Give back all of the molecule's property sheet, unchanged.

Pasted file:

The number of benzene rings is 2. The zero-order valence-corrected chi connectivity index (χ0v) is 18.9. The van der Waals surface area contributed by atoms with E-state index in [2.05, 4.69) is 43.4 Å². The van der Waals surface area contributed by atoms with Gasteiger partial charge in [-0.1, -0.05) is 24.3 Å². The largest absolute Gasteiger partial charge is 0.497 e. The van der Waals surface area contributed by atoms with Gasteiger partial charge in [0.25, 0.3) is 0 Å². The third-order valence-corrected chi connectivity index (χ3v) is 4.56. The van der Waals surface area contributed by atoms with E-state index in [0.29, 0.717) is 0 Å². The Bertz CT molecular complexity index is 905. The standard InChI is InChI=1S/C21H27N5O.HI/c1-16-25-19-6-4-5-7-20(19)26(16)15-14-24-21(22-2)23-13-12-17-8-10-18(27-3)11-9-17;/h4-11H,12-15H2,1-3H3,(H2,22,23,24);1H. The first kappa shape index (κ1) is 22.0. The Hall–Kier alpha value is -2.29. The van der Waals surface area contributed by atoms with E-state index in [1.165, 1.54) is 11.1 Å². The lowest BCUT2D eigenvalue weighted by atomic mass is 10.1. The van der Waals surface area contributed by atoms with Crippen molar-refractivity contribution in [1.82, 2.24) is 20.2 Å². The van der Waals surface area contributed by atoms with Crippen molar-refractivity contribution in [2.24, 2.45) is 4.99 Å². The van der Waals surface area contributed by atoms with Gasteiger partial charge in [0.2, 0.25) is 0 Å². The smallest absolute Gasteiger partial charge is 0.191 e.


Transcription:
The number of benzene rings is 2. The zero-order valence-corrected chi connectivity index (χ0v) is 18.9. The van der Waals surface area contributed by atoms with E-state index in [2.05, 4.69) is 43.4 Å². The van der Waals surface area contributed by atoms with Gasteiger partial charge in [-0.1, -0.05) is 24.3 Å². The largest absolute Gasteiger partial charge is 0.497 e. The van der Waals surface area contributed by atoms with Gasteiger partial charge in [0.25, 0.3) is 0 Å². The third-order valence-corrected chi connectivity index (χ3v) is 4.56. The van der Waals surface area contributed by atoms with E-state index in [0.29, 0.717) is 0 Å². The Bertz CT molecular complexity index is 905. The standard InChI is InChI=1S/C21H27N5O.HI/c1-16-25-19-6-4-5-7-20(19)26(16)15-14-24-21(22-2)23-13-12-17-8-10-18(27-3)11-9-17;/h4-11H,12-15H2,1-3H3,(H2,22,23,24);1H. The first kappa shape index (κ1) is 22.0. The Hall–Kier alpha value is -2.29. The van der Waals surface area contributed by atoms with E-state index in [1.165, 1.54) is 11.1 Å². The lowest BCUT2D eigenvalue weighted by atomic mass is 10.1. The van der Waals surface area contributed by atoms with Crippen molar-refractivity contribution in [1.82, 2.24) is 20.2 Å². The van der Waals surface area contributed by atoms with Crippen molar-refractivity contribution in [2.24, 2.45) is 4.99 Å². The van der Waals surface area contributed by atoms with Gasteiger partial charge in [0.2, 0.25) is 0 Å². The smallest absolute Gasteiger partial charge is 0.191 e.